My Quest To Teach

January 10, 2015

“Selma” Encouraging A Dialogue About Racism and Civil Rights

Filed under: Uncategorized — William Jackson @ 3:13 am

“Selma” Encouraging A Dialogue About Racism and Civil Rights

A personal perspective on a monumental film that will influence
generations. Inspiring the hopes and dreams of Blacks and other
people of color and culture to continue the struggle for equality.

The movie “Selma” is a historical perspective that encourages a
continued dialogue and active engagement into the turbulent
Civil Rights movement of the 50’s, 60’s and even extends into
the 70’s Civil Rights movement. The reality is there is still a
Civil Rights fight in the 21st century.
Depicting Dr. Martin Luther King, Jr. and others in their roles
involved in peaceful protest to create changes in a country
that was/is happy to keep Blacks as servants, but will not accept
them (Blacks) as equal citizens even when the constitution
declares this country’s independence based on the rights that
all men (and women) are created equal and free citizens.
Blacks have equal rights and an equal responsibility to fight for
the rights everyone is supposed to enjoy, but the reality does
not equal the dreams and aspirations of the millions of Blacks,
Hispanics, Mexicans, Haitians, Native Americans and others
of dynamic complexions.
“Whoever says he is in the light and hates his brother
is still in darkness. “ 1 John 2:9

I have the opportunity to view “Selma” with several
hundred others, there will be mixed emotions, much
introspection about the continued presence of racism
as seen in the multiple events by law enforcement
agencies shooting unarmed Black men and women,
government sponsored programs that seek to deny rights
and in some cases the educational system across this
nation instituting practices of a “pipeline from school to prison,”
and a criminal justice system, as seen on numerous
situations that allow innocent Black men and women to be
incarcerated for years based on false information along with
sloppy and racists law enforcement work.

The growth of the mind sets of equality and reflection on
how each of us perceives those of other colors and a
wondering of how we are currently perceived now and in
the future is an important discussion. “Selma” provides a
view point beyond just the physical actions of peaceful protest,
but a view into the ramifications of demonstration and not to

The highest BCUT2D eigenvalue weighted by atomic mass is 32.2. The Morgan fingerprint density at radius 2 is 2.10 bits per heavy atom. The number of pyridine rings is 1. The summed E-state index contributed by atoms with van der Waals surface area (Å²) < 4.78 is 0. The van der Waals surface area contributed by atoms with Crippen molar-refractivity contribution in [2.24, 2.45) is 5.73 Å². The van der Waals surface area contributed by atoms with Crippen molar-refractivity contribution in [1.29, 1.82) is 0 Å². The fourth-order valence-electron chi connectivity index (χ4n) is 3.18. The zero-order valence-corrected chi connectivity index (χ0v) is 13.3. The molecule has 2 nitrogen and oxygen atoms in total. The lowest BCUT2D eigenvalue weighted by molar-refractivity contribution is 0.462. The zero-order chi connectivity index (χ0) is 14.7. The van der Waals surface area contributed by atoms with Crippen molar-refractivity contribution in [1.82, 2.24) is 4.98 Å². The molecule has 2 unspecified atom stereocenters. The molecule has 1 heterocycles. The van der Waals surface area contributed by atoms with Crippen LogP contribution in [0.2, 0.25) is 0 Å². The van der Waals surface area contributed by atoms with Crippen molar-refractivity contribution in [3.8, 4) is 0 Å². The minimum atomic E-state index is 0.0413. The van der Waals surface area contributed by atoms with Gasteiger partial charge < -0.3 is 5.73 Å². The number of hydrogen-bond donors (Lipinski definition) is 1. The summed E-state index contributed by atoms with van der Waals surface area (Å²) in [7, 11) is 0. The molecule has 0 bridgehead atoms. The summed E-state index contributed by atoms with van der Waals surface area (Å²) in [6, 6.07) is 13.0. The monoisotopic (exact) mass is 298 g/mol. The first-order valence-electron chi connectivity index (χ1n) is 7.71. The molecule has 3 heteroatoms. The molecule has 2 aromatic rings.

demonstrate. Understanding the sacrifices that will be made
from emotional and psychological attacks to the potential of
physical death.

Jacksonville, Florida has made strives to have serious
dialogue that provided opportunities for discussion in the
community and gave Blacks and whites chances for
engaged conversation about race relations through
studies, talks, and interactions that opened atmospheres
of change. The reality is discussion on race and relationships
are a hard and sometimes challenging issue to implement
and even harder to assess changes in thinking. There is a
continued need for honest dialogue because “Black lives matter,”
then and now in the United States of America.

Past events conducted are “Study Circles” (The Study Circle
process, an initiative of The Jacksonville Human rights
Commission (JHRC), involves diverse groups of citizens talking
about the state of race relations in their community and in their
own lives.) In the Study Circles the dialogue (I have participated
in three) is coordinated and directed by trained facilitators that
are directed, “Conversations are likely to touch upon power and
privilege, fear and anger, hope and disappointment.” These
emotional states are seen in “Selma” and the responses
are varied by protestors and whites that interact with them.

Changes in race relations are difficult to measure because of
the volatility and unpredictability of human emotions. Other
events that have taken place to address race “Are You Living
Color” facilitated by E3 Business Group’s Real Talk
Real Change is progressive in its application to question the
mindset of individuals to seek truth about their relationships
with other races of people.